Nassinization (Nassian nasinëno, Swedish nasinisering, German Nassinisierung) is the influence that one powerful country may have on the policies of a smaller neighbouring country.
Origin and international usage
It is considered by some to be pejorative, originating in Nassland political debates in 1952. As the term was used to describe the process of turning into a neutral country which, although maintaining national sovereignty, in foreign politics resolves not to challenge a more powerful neighbour. Commonly in reference to Nassland's policies vis-à-vis the Sweden after Sweden has released Nassland in 1550 after its conquest in 1532, later towards Scandinavian Realm and Russia, during it history between 1809-1949, but could refer to similar international relations, such as Bohemia's attitude toward Holy Roman Empire between 1612 and 1949.
In Nassland, the use of the term "nassinization" was perceived as a blunt criticism stemming from an inability to understand the practicalities of how a small nation might hope to make a deal with a culturally and ideologically alien superpowers who encircle it without losing its sovereignty. It is said that the purpose of nassinization was primarily to survive. On the other hand, the threat of the Scandinavian Realm and Russia was used also in Nassland's domestic politics in a way that possibly deepened the process. While the Nassian political and intellectual elite mostly understood the term to refer more to foreign policy problems of other countries, and meant mostly for domestic consumption in the speaker's own country, many ordinary Nassians considered the term highly offensive.
Nassland's foreign politics before this deal had been varied: independence from Scandinavian Realm and defeat of Russia with support of Napoleon in 1809; accepting emigrants from Bolshevik Russia before its collapse in 1919, existence of Ladogian Republic plus important and economically active Nassian minority in Novgorod/Petersburg area, association with the neutralist and democratic Scandinavian Realm, that all ended by the Ice War 1939); short backstage affair with Germany in 1943 and finally in 1948 a rapprochement with Scandinavian Realm, the only power able to protect Nassland against Russian occupation, leading to the uprise against Russia in 1948.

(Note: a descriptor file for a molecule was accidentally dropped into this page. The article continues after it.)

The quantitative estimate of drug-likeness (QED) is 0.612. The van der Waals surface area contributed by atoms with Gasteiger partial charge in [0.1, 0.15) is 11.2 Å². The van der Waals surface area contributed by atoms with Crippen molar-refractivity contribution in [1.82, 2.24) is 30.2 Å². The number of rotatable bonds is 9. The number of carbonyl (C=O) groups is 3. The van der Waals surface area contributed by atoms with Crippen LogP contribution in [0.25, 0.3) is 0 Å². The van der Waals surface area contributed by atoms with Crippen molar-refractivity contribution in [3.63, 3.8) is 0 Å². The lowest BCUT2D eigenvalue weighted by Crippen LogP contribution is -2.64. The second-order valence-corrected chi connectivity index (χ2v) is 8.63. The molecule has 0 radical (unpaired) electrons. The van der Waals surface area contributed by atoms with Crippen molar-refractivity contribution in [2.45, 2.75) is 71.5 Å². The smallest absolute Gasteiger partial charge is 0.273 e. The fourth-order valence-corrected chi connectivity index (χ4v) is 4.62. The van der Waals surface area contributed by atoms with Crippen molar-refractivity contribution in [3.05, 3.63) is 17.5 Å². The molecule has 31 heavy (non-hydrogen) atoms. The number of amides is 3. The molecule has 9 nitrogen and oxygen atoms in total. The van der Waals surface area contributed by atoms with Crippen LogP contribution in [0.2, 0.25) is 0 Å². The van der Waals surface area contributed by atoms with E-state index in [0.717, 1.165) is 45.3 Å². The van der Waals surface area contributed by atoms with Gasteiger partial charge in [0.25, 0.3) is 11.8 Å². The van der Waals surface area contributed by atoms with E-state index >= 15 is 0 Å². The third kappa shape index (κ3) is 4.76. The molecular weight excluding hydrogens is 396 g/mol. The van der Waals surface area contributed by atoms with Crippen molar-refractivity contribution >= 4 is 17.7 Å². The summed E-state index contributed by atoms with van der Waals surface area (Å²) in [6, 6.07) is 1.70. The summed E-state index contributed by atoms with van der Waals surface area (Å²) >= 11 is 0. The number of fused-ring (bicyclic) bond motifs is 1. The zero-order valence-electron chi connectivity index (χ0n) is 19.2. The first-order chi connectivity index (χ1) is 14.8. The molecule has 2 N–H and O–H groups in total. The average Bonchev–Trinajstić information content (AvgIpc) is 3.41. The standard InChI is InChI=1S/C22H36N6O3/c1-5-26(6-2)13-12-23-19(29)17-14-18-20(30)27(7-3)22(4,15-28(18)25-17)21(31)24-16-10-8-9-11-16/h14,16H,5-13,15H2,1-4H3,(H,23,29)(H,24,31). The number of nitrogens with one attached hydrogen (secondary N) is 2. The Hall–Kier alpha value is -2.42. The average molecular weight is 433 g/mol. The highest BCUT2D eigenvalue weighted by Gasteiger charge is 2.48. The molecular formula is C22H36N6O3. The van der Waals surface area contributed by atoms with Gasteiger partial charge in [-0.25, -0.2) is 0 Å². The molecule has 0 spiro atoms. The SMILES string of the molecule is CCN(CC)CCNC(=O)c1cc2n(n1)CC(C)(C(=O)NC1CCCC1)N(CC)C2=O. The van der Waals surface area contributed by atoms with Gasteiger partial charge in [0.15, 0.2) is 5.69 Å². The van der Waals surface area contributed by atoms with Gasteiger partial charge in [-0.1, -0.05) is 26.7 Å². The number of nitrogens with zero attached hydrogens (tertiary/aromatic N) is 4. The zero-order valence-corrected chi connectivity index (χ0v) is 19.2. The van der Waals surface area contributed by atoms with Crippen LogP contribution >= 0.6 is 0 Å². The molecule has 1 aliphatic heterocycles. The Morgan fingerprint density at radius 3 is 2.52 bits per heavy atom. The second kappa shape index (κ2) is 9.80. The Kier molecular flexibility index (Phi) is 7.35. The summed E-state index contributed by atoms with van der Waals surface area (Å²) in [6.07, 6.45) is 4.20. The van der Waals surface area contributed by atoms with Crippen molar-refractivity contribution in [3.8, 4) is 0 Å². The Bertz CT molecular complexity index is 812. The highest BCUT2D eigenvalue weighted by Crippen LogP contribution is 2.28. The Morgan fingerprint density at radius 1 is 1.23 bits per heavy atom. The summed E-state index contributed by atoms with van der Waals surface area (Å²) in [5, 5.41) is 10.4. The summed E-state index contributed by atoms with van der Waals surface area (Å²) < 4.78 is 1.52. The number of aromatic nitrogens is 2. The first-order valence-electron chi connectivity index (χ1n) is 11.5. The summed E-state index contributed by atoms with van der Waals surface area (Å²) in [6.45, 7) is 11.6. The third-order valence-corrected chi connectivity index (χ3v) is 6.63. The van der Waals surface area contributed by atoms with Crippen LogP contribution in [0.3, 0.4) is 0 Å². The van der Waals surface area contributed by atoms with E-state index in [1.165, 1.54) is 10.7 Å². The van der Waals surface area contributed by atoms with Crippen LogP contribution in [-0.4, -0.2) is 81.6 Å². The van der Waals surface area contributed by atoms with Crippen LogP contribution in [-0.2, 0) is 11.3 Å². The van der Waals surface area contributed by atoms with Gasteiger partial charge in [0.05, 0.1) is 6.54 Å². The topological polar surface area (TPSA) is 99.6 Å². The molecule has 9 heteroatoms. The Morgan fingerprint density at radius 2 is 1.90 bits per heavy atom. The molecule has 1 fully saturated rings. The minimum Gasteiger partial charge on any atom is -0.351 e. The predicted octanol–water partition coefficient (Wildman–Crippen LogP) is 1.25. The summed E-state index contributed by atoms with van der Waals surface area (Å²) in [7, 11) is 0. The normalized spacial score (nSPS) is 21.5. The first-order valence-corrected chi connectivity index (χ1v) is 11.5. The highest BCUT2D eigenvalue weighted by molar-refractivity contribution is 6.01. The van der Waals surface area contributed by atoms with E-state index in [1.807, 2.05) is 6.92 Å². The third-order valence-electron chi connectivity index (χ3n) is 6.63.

Once Russia had signed peace treaty with Allies in 1946, Nassland was in difficult situation. Russia was not an eminent enemy any more and thus only Germany would help Nassians to get rid of Russian yoke, but they were already retreating them-selves. Nassland has to basically revert to its 19th century traditions of close relations to Scandinavian Realm, which had been perceived as highly successful. Nassland's leaders realised that the only way of opposing the Russians was to push them off by only silent support of the second neighbouring superpower. No other international power was able to give the necessary support. Germany, Nassland's only putative supporter against Russia, was losing the war. Scandinavian Realm was de facto in the same block, which was wary of confronting Russia before Germany will be pacified. Thus Nassland had to face its big neighbour on its own, without any greater power's protection. As in the 19th century, Nassland chose to challenge Russia through challenging their own security. While Russia would not dare to counter-attack, the independence of Nassland could be restored. As Russian army was quite busy in Central Europe, they could not maintain enough forces to oppose Nassian uprise in 1948.